This is an interesting album because half of it is recorded in Hollywood and half of it in New York, with the songs in each location interpersed on the sides. Victor Feldman handles the piano duties in California; Herbie Hancock in New York. I actually prefer Victor Feldman’s playing on this record. We don’t get to hear his piano work often — he’s really quite good. (Cal Tjader started out on the drums but it’s tough to find records with him drumming.)

Anyway, one of the thoughts that occurred to me when I was playing this record is this: Why is there no audiophile reissue on any label that sounds like this? There’s something about the sound of these old records, these original pressings, that’s impossible to recapture with modern equipment. It may not be impossible, but until somebody manages to do it, it might as well be.

When you drop the needle at the beginning of side one and hear Miles’ muted trumpet come jumping out of your speakers, I guarantee you will be amazed or your money back!

Miles Davis – E.S.P.

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  • This pressing boasts insanely good Triple Plus (A+++) sound or close to it on both sides, a huge step up from most copies
  • There’s plenty of 1965 Columbia 360 Label Tubey Magic in Stereo – the analog sound is real, tonally correct, and above all, natural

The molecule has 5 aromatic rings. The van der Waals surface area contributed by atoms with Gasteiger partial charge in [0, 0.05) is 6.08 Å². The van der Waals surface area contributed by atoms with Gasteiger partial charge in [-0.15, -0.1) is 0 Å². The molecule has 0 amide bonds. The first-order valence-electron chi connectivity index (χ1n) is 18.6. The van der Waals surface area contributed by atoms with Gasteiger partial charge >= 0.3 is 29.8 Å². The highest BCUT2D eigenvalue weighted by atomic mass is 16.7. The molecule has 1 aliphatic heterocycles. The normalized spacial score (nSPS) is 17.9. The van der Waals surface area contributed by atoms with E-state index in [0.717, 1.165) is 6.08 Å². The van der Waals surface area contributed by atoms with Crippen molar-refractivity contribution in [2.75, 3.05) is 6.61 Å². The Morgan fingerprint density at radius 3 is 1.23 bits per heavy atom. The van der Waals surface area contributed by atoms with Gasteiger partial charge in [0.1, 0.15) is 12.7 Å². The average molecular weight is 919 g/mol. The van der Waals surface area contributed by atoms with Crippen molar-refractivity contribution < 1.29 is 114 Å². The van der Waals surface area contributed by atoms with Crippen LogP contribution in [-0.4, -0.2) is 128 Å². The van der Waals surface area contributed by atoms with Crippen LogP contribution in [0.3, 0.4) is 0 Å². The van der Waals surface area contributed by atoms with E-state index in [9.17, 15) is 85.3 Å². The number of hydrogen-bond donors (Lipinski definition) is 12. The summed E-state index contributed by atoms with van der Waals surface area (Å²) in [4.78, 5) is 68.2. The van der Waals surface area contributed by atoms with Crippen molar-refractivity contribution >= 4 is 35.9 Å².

• Miles fronts his second classic quintet here – saxophonist Wayne Shorter, pianist Herbie Hancock, bassist Ron Carter, and drummer Tony Williams
  • “They created a unique sound that came to define the very sound of modern jazz … ESP remains one of their very best albums.” — 4 1/2 stars

This Columbia 360 Label pressing is one of the better copies of E.S.P. we’ve  heard.

It’s richer and fuller, with more ambience, and the trumpet and piano are just amazing sounding. You’re going to have a fairly tough time finding a copy that is anywhere near as impressive as this one. Trust me — we know whereof we speak. We’re always trying and all too often coming up short. Not here though!  (more…)

The Body and Soul of Freddie Hubbard – Speakers Corner Reviewed

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Sonic Grade: B

An outstanding Freddie Hubbard straight ahead jazz album on Speakers Corner vinyl that belongs in any jazz lover’s collection. 

Check out our Heavy Vinyl Scorecard to read all about the latest winners and losers.